Got minors in the house? You could also put those kids to work! By assigning cleaning chores to your kids, you can teach them all about hard work. The experience of tidying up the house will also prepare them for when they’re out of the nest.

The same advice rings true for the other grunt work around the home, including gardening. Spend time in your own yard and you’ll receive several benefits. Not only will you get fresh air, but you’ll connect with the Earth and save money!

ways to save money

Xeriscaping our front lawn ourselves – to save more money!

Analyze your travel budget.

You can spend a ton of money on vacation – or just a little bit. It all depends on your flexibility and your desire to save money. If your goal is spending less this year, however, there are all kinds of strategies to consider. Tips that can help reduce your travel budget this year include:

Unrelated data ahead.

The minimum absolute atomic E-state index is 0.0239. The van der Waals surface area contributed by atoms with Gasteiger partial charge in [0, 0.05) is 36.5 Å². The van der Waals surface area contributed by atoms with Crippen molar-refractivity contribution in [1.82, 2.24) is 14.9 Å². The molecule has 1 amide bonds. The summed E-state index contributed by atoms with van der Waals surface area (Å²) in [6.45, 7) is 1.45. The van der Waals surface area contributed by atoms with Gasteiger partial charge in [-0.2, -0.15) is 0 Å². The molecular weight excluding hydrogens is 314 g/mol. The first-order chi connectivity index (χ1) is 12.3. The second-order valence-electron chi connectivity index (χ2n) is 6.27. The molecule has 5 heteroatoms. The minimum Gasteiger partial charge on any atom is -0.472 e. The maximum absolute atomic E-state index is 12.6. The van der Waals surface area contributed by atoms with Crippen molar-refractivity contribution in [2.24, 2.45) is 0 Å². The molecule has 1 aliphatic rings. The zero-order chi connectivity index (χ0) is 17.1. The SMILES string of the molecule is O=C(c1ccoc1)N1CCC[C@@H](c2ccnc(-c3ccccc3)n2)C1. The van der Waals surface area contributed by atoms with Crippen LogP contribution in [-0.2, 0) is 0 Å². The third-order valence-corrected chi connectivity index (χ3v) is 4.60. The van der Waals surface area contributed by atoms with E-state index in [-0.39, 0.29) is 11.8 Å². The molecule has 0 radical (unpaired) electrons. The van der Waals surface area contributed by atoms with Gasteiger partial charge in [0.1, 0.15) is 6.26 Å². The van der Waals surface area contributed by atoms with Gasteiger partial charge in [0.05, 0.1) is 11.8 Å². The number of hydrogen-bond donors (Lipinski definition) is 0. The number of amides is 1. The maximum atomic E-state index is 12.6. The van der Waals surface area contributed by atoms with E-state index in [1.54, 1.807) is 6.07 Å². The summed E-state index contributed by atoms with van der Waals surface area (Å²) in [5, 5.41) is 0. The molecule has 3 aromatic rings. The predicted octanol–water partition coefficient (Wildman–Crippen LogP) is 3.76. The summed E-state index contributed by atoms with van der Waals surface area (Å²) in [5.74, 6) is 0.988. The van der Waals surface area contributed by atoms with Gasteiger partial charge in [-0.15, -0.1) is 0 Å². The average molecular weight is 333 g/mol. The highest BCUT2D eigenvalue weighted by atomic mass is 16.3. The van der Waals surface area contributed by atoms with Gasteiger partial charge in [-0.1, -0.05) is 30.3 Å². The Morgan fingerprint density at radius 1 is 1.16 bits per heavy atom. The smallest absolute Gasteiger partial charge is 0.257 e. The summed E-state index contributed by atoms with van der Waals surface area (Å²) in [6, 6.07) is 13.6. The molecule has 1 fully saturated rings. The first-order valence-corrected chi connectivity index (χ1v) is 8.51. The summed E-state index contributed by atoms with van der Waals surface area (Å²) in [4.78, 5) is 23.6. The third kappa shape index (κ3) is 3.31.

Pay off debt.

Far too many people pay only the minimums on their debts each month without ever taking the time to figure out what their debts cost. Unfortunately, this can lead to paying hundreds – or even thousands – of dollars in interest each month. Since interest payments don’t go toward the principal of your debts and add no value to your life, this is pretty much money down the drain.

If you really want to save money this year, one way to do it is to pay off debt. Imagine you have $10,000 in credit card debt at 18 percent APR and you’ve been paying $400 per month. At the rate you’re going, you’ll pay another $5,873 in interest and pay your debts off in around 161 months.

If you were able to pay off your $10,000 in credit card debt quickly by cutting your spending, on the other hand, you could avoid all those interest payments and free up $400 in extra cash every month. When you pay off high-interest debt, you just can’t lose.

Try Out New Ways to Save Money

If you’re looking for more ways to save money, don’t forget to think outside the box. Everyone’s spending habits are different, so it’s likely you’ll have some special circumstances in your life that could help you brainstorm more ways to save.

You may also want to start the process by tracking your spending for a while. Once you know where your money goes each month, it’s a lot easier to find the source of your money woes.